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Experimental and Translational Stroke Medicine

, 1:8

First Online: 25 November 2009Received: 13 August 2009Accepted: 25 November 2009


Rodent models of focal cerebral ischemia are essential tools in experimental stroke research. They have added tremendously to our understanding of injury mechanisms in stroke and have helped to identify potential therapeutic targets. A plethora of substances, however, in particular an overwhelming number of putative neuroprotective agents, have been shown to be effective in preclinical stroke research, but have failed in clinical trials. A lot of factors may have contributed to this failure of translation from bench to bedside. Often, deficits in the quality of experimental stroke research seem to be involved. In this article, we review the commonest rodent models of focal cerebral ischemia - middle cerebral artery occlusion, photothrombosis, and embolic stroke models - with their respective advantages and problems, and we address the issue of quality in preclinical stroke modeling as well as potential reasons for translational failure.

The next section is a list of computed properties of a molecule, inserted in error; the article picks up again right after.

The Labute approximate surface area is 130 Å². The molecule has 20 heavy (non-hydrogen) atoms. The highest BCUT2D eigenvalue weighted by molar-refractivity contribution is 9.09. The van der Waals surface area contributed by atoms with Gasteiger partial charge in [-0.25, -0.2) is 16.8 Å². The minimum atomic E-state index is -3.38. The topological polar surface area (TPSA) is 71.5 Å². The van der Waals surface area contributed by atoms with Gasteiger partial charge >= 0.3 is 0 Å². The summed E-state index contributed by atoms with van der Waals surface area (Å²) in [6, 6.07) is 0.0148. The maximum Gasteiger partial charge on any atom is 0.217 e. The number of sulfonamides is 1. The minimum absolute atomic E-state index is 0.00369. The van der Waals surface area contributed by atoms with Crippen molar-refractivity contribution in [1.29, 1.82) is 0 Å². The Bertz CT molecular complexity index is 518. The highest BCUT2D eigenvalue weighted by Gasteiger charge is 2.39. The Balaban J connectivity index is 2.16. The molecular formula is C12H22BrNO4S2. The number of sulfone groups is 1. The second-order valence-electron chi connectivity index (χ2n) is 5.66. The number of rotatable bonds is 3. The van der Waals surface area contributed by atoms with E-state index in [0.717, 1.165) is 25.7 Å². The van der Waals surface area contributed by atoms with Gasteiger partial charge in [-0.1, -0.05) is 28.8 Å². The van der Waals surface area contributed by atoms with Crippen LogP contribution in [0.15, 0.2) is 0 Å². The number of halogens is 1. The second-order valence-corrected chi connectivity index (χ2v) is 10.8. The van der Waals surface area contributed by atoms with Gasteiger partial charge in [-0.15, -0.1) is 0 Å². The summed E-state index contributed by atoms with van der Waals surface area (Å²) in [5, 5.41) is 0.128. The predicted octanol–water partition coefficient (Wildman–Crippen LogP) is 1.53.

Electronic supplementary materialThe online version of this article doi:10.1186-2040-7378-1-8 contains supplementary material, which is available to authorized users.

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Autor: Stefan Braeuninger - Christoph Kleinschnitz


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